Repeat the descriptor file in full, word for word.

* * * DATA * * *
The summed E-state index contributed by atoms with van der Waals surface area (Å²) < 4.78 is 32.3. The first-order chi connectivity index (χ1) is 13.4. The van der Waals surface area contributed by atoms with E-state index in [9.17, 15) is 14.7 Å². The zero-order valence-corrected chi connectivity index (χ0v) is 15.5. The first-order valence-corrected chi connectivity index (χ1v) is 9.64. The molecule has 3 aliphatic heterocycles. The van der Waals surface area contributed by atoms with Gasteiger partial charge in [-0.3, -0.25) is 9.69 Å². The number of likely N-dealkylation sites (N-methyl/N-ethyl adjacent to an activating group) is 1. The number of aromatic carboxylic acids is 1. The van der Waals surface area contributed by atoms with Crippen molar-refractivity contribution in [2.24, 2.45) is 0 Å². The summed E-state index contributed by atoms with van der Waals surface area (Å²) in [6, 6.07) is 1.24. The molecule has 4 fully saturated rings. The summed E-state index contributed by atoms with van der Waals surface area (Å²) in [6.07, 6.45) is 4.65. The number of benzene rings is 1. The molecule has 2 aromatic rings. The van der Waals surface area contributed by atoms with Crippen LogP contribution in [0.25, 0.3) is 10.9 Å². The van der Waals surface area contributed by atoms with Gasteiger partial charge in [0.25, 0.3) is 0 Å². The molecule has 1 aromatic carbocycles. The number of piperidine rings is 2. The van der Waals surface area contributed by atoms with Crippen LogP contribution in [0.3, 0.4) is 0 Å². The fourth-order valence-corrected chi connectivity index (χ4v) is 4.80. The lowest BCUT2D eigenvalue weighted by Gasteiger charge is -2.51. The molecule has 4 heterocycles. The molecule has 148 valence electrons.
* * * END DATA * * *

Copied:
The summed E-state index contributed by atoms with van der Waals surface area (Å²) < 4.78 is 32.3. The first-order chi connectivity index (χ1) is 13.4. The van der Waals surface area contributed by atoms with E-state index in [9.17, 15) is 14.7 Å². The zero-order valence-corrected chi connectivity index (χ0v) is 15.5. The first-order valence-corrected chi connectivity index (χ1v) is 9.64. The molecule has 3 aliphatic heterocycles. The van der Waals surface area contributed by atoms with Gasteiger partial charge in [-0.3, -0.25) is 9.69 Å². The number of likely N-dealkylation sites (N-methyl/N-ethyl adjacent to an activating group) is 1. The number of aromatic carboxylic acids is 1. The van der Waals surface area contributed by atoms with Crippen molar-refractivity contribution in [2.24, 2.45) is 0 Å². The summed E-state index contributed by atoms with van der Waals surface area (Å²) in [6, 6.07) is 1.24. The molecule has 4 fully saturated rings. The summed E-state index contributed by atoms with van der Waals surface area (Å²) in [6.07, 6.45) is 4.65. The number of benzene rings is 1. The molecule has 2 aromatic rings. The van der Waals surface area contributed by atoms with Crippen LogP contribution in [0.25, 0.3) is 10.9 Å². The van der Waals surface area contributed by atoms with Gasteiger partial charge in [0.25, 0.3) is 0 Å². The molecule has 1 aromatic carbocycles. The number of piperidine rings is 2. The van der Waals surface area contributed by atoms with Crippen LogP contribution in [0.3, 0.4) is 0 Å². The fourth-order valence-corrected chi connectivity index (χ4v) is 4.80. The lowest BCUT2D eigenvalue weighted by Gasteiger charge is -2.51. The molecule has 4 heterocycles. The molecule has 148 valence electrons.